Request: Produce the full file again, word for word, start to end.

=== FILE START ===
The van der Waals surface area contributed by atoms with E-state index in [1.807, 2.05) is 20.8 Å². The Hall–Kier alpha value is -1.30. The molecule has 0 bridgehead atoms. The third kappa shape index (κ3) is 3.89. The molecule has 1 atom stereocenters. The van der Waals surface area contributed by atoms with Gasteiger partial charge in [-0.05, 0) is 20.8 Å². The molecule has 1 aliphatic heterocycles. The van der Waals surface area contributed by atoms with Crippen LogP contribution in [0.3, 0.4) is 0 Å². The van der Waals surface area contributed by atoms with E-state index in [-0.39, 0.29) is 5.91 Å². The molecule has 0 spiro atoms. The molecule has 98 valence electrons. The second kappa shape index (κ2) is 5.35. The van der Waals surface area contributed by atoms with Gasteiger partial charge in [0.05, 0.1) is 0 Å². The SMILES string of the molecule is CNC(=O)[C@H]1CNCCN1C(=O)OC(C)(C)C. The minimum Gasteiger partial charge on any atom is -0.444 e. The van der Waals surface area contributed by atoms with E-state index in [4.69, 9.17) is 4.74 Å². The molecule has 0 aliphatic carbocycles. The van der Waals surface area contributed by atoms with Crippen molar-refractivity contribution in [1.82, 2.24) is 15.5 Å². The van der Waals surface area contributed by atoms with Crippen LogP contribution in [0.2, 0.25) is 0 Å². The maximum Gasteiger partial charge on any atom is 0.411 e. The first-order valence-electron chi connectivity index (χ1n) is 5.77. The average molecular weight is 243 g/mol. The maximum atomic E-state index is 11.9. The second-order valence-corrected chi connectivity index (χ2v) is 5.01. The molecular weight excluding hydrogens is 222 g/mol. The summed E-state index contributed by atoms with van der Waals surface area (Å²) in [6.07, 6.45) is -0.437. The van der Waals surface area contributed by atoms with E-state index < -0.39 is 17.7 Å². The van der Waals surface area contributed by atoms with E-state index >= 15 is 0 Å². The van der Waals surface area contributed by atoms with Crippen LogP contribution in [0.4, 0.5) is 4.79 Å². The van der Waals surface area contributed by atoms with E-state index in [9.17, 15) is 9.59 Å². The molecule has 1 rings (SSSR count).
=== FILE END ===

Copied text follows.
The van der Waals surface area contributed by atoms with E-state index in [1.807, 2.05) is 20.8 Å². The Hall–Kier alpha value is -1.30. The molecule has 0 bridgehead atoms. The third kappa shape index (κ3) is 3.89. The molecule has 1 atom stereocenters. The van der Waals surface area contributed by atoms with Gasteiger partial charge in [-0.05, 0) is 20.8 Å². The molecule has 1 aliphatic heterocycles. The van der Waals surface area contributed by atoms with Crippen LogP contribution in [0.3, 0.4) is 0 Å². The van der Waals surface area contributed by atoms with E-state index in [-0.39, 0.29) is 5.91 Å². The molecule has 0 spiro atoms. The molecule has 98 valence electrons. The second kappa shape index (κ2) is 5.35. The van der Waals surface area contributed by atoms with Gasteiger partial charge in [0.05, 0.1) is 0 Å². The SMILES string of the molecule is CNC(=O)[C@H]1CNCCN1C(=O)OC(C)(C)C. The minimum Gasteiger partial charge on any atom is -0.444 e. The van der Waals surface area contributed by atoms with E-state index in [4.69, 9.17) is 4.74 Å². The molecule has 0 aliphatic carbocycles. The van der Waals surface area contributed by atoms with Crippen molar-refractivity contribution in [1.82, 2.24) is 15.5 Å². The van der Waals surface area contributed by atoms with Crippen LogP contribution in [0.2, 0.25) is 0 Å². The maximum Gasteiger partial charge on any atom is 0.411 e. The first-order valence-electron chi connectivity index (χ1n) is 5.77. The average molecular weight is 243 g/mol. The maximum atomic E-state index is 11.9. The second-order valence-corrected chi connectivity index (χ2v) is 5.01. The molecular weight excluding hydrogens is 222 g/mol. The summed E-state index contributed by atoms with van der Waals surface area (Å²) in [6.07, 6.45) is -0.437. The van der Waals surface area contributed by atoms with E-state index < -0.39 is 17.7 Å². The van der Waals surface area contributed by atoms with E-state index >= 15 is 0 Å². The van der Waals surface area contributed by atoms with Crippen LogP contribution in [0.4, 0.5) is 4.79 Å². The van der Waals surface area contributed by atoms with E-state index in [9.17, 15) is 9.59 Å². The molecule has 1 rings (SSSR count).